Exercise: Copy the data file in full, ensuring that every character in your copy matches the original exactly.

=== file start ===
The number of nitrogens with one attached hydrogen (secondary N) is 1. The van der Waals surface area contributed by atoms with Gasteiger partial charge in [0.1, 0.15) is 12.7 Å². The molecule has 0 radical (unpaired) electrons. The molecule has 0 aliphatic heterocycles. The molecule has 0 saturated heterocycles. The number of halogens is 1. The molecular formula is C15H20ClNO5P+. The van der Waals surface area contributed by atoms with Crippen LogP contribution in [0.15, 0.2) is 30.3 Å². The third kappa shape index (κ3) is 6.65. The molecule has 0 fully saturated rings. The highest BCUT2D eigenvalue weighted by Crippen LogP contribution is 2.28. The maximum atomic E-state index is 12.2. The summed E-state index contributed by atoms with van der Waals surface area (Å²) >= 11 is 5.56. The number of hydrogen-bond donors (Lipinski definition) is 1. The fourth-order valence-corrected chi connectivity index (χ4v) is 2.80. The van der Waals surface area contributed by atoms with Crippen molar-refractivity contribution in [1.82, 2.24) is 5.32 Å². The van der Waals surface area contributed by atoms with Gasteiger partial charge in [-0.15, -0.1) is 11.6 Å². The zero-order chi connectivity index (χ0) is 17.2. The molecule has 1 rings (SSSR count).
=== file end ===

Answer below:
The number of nitrogens with one attached hydrogen (secondary N) is 1. The van der Waals surface area contributed by atoms with Gasteiger partial charge in [0.1, 0.15) is 12.7 Å². The molecule has 0 radical (unpaired) electrons. The molecule has 0 aliphatic heterocycles. The molecule has 0 saturated heterocycles. The number of halogens is 1. The molecular formula is C15H20ClNO5P+. The van der Waals surface area contributed by atoms with Crippen LogP contribution in [0.15, 0.2) is 30.3 Å². The third kappa shape index (κ3) is 6.65. The molecule has 0 fully saturated rings. The highest BCUT2D eigenvalue weighted by Crippen LogP contribution is 2.28. The maximum atomic E-state index is 12.2. The summed E-state index contributed by atoms with van der Waals surface area (Å²) >= 11 is 5.56. The number of hydrogen-bond donors (Lipinski definition) is 1. The fourth-order valence-corrected chi connectivity index (χ4v) is 2.80. The van der Waals surface area contributed by atoms with Crippen molar-refractivity contribution in [1.82, 2.24) is 5.32 Å². The van der Waals surface area contributed by atoms with Gasteiger partial charge in [-0.15, -0.1) is 11.6 Å². The zero-order chi connectivity index (χ0) is 17.2. The molecule has 1 rings (SSSR count).